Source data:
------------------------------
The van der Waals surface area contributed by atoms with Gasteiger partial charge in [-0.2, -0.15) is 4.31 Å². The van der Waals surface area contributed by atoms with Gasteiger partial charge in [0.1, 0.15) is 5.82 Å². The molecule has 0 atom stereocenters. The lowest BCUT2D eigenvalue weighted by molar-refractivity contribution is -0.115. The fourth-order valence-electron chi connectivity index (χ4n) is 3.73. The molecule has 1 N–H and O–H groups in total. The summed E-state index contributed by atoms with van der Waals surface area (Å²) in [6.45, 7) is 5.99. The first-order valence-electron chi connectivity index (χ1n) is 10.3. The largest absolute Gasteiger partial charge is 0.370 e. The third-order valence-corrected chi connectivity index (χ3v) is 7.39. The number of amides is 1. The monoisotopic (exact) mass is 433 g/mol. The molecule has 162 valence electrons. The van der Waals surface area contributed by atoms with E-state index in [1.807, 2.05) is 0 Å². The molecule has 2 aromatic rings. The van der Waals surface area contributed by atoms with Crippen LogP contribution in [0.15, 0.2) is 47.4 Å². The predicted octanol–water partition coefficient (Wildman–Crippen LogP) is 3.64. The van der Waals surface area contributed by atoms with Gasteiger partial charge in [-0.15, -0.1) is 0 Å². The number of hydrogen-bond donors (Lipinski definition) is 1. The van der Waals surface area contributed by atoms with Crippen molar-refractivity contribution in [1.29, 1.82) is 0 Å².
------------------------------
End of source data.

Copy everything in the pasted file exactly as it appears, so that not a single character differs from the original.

The van der Waals surface area contributed by atoms with Gasteiger partial charge in [-0.2, -0.15) is 4.31 Å². The van der Waals surface area contributed by atoms with Gasteiger partial charge in [0.1, 0.15) is 5.82 Å². The molecule has 0 atom stereocenters. The lowest BCUT2D eigenvalue weighted by molar-refractivity contribution is -0.115. The fourth-order valence-electron chi connectivity index (χ4n) is 3.73. The molecule has 1 N–H and O–H groups in total. The summed E-state index contributed by atoms with van der Waals surface area (Å²) in [6.45, 7) is 5.99. The first-order valence-electron chi connectivity index (χ1n) is 10.3. The largest absolute Gasteiger partial charge is 0.370 e. The third-order valence-corrected chi connectivity index (χ3v) is 7.39. The number of amides is 1. The monoisotopic (exact) mass is 433 g/mol. The molecule has 162 valence electrons. The van der Waals surface area contributed by atoms with E-state index in [1.807, 2.05) is 0 Å². The molecule has 2 aromatic rings. The van der Waals surface area contributed by atoms with Crippen LogP contribution in [0.15, 0.2) is 47.4 Å². The predicted octanol–water partition coefficient (Wildman–Crippen LogP) is 3.64. The van der Waals surface area contributed by atoms with Gasteiger partial charge in [-0.15, -0.1) is 0 Å². The number of hydrogen-bond donors (Lipinski definition) is 1. The van der Waals surface area contributed by atoms with Crippen molar-refractivity contribution in [1.29, 1.82) is 0 Å².